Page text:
If the new minimum value exceeds the maximum value of the variable, then the domain becomes empty and the function returns false to notify this conflict (line 14).666We do not actually empty the domain of the variable because this change will be directly undone by backtracking.
If the new minimum value is lower or equal to the current minimum value, then nothing happens and the function returns true (line 15).
Otherwise, the function updates the minimum value to its new value, awakes all the propagators contained in the minWatchers queue and returns true to notify that no conflict occured (lines 17 to 19).
For the sake of conciseness, we do not describe the implementation of watchMax and updateMax as they are symmetric to their min version.
4.4 The Lower or Equal Constraint
We now have all the components at hand to understand and implement our first constraint. We focus on the simple binary constraint where both and are interval variables (see Code 4.3).
The constraint is made of a single propagator called LowerEqual (see Code 4.4). Its propagate function ensures the following rules:
The maximum value of is always lower or equal to the maximum value of (line 12).
The minimum value of is always greater or equal to the minimum value of (line 13).
The propagate function returns false if ensuring these rules empties the domain of either or ; it returns true otherwise. The init function performs the initial propagation (line 4) and registers the propagator on its variables (lines 6 and 7). Like propagate, it returns true if the propagation succeeded and false if a conflict occurred. Note that the propagator does not have to be awaken when the maximum value of or the minimum value of change since they have no impact on both previous rules.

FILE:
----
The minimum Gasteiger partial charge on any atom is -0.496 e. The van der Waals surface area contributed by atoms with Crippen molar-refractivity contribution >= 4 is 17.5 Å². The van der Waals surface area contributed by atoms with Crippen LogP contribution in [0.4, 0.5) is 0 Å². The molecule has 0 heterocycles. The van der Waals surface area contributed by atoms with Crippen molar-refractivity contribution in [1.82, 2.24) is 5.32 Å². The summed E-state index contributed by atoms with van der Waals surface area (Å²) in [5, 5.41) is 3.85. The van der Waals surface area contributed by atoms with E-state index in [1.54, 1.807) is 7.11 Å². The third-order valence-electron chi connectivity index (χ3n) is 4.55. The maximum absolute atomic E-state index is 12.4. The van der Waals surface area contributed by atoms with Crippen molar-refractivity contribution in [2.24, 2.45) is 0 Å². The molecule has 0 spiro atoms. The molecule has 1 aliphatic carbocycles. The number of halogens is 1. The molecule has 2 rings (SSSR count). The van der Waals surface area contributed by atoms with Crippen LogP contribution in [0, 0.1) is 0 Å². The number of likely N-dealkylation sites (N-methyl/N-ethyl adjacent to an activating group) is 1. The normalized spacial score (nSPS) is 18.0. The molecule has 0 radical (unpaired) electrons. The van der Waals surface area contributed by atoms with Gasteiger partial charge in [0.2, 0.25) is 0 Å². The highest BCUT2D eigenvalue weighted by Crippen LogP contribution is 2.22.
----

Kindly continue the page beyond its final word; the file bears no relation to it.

4.5 Improvement and Discussion
There are many ways to improve our propagation system. For instance, let us consider the LowerEqual propagator from the previous section. If the maximal value of becomes lower or equal to the minimum value of , then no further filtering is possible. We say that the propagator is entailed and thus does not have to be propagated anymore. We could implement this additional condition by adding a stateful boolean to the Propagator interface and by checking the value of this boolean each time the propagator is enqueued in the propagation queue. Another improvement is to add different levels of priority to propagators. Indeed, some propagators have a much faster filtering procedure than others. It is therefore useful to propagate these propagators first in order to give as much information as possible to slower propagators. The interested reader can refer to the 4th and 12th chapters of  for detailed additional improvements.
The final part of our solver is the search system. Its aim is to explore the whole search space of the problem looking for solutions or proving that no solution exists. It uses trailing to manage the nodes of the search tree and applies propagation to prune fruitless branches. The search system is based on a depth-first-search algorithm that relies on heuristics to determine the order in which nodes are explored. The following sections are dedicated to the description of these components.